It costs the U.S. Mint more money to produce the penny than the one-cent coin is currently worth. While some cryptocurrency proponents use this fact to encourage greater use of Bitcoin, this form of currency also comes with considerable financial and environmental costs.
Many of us give little thought to the pennies and other spare change floating around in our homes, cars, inside vending machines, and at the bottom of our purses. In fact, as more of us rely on debit and credit cards for all of our spending rather than cash, it’s less often that we even find ourselves with pennies.
And while pennies and other small-value coins may seem insignificant to us, they still represent a significant amount of government spending because of their production costs. In fact, the manufacturing unit cost to produce one penny actually exceeds the coin’s face value.
In this article, we’ll discuss the cost to make one penny — both the financial costs and the environmental ones. We’ll also talk about how those compare to the costs to make Bitcoin and discuss which has a greater impact.
How much does it cost to make a penny?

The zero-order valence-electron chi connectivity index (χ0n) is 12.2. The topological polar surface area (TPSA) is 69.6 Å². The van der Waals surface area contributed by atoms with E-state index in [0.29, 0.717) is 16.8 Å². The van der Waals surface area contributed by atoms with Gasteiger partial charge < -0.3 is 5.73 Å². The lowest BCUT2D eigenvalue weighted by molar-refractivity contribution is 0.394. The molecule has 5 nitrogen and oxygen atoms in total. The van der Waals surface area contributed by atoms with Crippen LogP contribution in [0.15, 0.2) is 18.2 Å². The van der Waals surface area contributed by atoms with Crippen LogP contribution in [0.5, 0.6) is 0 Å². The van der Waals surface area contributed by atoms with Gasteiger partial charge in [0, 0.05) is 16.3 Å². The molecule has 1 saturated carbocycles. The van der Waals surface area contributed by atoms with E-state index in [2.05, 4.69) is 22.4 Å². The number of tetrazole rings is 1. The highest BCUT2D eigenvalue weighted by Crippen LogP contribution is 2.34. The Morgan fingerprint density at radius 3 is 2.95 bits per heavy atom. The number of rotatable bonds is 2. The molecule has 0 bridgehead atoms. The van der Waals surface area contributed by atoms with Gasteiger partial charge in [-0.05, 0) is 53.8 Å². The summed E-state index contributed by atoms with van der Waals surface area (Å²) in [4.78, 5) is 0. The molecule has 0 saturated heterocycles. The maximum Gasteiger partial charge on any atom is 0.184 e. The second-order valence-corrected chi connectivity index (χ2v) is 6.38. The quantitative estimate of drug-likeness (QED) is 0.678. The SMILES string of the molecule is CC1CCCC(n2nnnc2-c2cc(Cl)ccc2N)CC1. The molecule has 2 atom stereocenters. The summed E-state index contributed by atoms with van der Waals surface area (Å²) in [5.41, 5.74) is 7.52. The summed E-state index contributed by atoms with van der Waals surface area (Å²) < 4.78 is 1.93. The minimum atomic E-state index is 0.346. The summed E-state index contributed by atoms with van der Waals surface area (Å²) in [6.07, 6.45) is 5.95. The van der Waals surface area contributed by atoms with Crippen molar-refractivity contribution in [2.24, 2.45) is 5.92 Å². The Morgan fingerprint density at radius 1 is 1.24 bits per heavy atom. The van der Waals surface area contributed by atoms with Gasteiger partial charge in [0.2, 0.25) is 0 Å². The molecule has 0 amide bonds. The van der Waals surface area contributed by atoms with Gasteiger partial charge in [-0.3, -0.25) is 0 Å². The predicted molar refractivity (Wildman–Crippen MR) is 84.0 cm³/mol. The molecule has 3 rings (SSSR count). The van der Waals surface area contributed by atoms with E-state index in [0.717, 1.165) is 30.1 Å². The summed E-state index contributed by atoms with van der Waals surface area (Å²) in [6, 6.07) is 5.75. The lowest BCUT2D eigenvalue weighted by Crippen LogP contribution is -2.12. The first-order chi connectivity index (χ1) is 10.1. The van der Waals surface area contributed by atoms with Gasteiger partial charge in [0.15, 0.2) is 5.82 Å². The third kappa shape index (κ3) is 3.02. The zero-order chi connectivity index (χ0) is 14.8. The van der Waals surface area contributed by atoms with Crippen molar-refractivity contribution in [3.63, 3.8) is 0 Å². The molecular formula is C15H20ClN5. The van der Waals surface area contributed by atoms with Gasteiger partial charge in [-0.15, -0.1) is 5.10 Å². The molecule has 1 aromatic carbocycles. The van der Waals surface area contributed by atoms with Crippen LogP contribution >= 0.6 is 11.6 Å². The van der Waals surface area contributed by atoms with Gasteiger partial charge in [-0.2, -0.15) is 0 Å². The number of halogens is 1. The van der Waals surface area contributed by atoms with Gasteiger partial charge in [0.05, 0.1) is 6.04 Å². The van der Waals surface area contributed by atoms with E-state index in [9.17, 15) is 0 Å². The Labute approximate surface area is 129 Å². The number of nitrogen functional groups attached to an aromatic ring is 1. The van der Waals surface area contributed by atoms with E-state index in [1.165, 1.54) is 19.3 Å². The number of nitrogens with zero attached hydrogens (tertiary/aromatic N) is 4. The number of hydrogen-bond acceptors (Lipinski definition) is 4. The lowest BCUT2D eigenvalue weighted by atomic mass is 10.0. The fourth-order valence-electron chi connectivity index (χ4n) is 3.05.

When we talk about the cost to produce pennies — sometimes referred to as Lincoln cents — there are two major costs to consider: the financial costs and the environmental ones. We’ll discuss both of those below.
According to a 2021 report from the United States Mint, it costs about 2.1 cents to make each one-cent coin, more than twice the coin’s face value. That cost includes 1.8 cents to produce the penny, 0.26 cents for administrative costs, and 0.003 cents for distribution to Reserve Banks. Despite this cost, the US Mint produces millions of pennies each year.
|Costs of Goods Sold||$0.0181||$0.0744||$0.0386||$0.0843|
|Selling, General & Administrative||$0.0026||$0.0095||$0.0047||$0.0106|
|Distribution to FRB||$0.0003||$0.0013||$0.0006||$0.0014|
Unfortunately, the cost to produce most coins — including the penny — has actually increased in recent years. The penny specifically increased more than 19% in cost. Part of the cost increase could be explained by the decrease in circulating coins. Total production has decreased, leading to an increase in the cost per individual coin.
The penny is currently the cheapest piece of U.S currency to create. It’s about half of the cost of the next cheapest coin, which is the dime and the nickel. The quarter and half-dollar are the most expensive.
How does this cost compare to other currencies?
According to that same U.S. Mint report, pennies are the cheapest currency to produce, followed by dimes, nickels, quarters, and half dollars. (The dollar coin was not included in this study.) As for paper money, the U.S. $1 and $2 bills are the cheapest to produce, at about 6.2 cents each. The next cheapest bills, in order, are the $5, $10, $50, $20, and finally, $100 bills.